A new study from Arizona State University details some of the dynamics at play as one region of the country, the Central Valley of California, braces for substantial population growth and all it entails. The study, based on computer simulations using the ASU Advanced Computing Center, of rural to urban land conversion shows that as areas of California grow and develop, the resulting built environment could generate additional heat (called the urban heat island). Download Full Image

But urban heat island can be mitigated using new technologies and the latest in sustainable design techniques, said Matei Georgescu, the author of “Challenges associated with adaptation to future urban expansion,” which appears in the April 1 issue of the Journal of Climate. Finding the right combinations of technologies and techniques will be key.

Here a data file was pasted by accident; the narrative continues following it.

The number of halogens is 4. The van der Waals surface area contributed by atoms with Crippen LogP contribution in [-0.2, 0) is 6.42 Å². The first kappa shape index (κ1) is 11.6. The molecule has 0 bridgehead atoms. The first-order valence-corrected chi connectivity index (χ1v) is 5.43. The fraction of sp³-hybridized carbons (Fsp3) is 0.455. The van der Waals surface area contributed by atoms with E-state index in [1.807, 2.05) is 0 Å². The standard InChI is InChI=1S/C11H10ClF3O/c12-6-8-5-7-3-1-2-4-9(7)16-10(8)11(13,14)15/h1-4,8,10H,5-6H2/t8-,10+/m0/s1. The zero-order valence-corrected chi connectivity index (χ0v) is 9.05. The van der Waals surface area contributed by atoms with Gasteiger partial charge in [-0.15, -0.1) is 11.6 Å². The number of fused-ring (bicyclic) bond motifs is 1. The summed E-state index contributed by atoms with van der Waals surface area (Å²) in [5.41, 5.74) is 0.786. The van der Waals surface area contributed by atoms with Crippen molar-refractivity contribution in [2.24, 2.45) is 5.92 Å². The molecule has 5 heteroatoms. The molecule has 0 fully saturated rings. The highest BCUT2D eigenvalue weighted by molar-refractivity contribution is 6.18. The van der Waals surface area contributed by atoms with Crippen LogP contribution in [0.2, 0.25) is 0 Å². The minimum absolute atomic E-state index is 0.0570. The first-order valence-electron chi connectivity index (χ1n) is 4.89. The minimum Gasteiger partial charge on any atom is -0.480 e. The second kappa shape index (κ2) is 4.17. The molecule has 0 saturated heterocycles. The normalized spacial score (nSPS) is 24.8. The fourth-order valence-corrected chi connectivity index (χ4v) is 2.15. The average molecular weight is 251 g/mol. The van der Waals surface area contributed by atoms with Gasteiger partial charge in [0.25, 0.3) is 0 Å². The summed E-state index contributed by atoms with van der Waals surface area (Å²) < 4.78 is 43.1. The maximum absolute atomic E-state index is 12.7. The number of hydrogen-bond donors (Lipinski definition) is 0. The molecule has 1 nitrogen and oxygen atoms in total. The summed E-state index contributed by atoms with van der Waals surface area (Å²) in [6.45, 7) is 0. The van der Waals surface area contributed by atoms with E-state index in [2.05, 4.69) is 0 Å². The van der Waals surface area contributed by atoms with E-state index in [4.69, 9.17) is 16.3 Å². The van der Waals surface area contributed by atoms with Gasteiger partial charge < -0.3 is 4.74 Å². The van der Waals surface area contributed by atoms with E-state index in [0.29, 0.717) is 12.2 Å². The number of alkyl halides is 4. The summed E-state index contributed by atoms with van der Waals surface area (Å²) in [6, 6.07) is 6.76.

“This research examines for the first time climate impacts for rapidly expanding urban areas within California exclusively due to anticipated conversion of existing landforms to the built environment, such as variable density residential dwellings and commercial infrastructure,” said Georgescu, an assistant professor in ASU’s School of Geographical Sciences and Urban Planning and author of the study.

“In addition, commonly proposed urban climate adaptation strategies are examined to assess their efficacy in mitigating urban induced warmth,” he explained. “Given that decisions about future land use change in this potentially heavily populated area have yet to be made, it is critical to understand environmental consequences of such development pathways prior to their taking place.”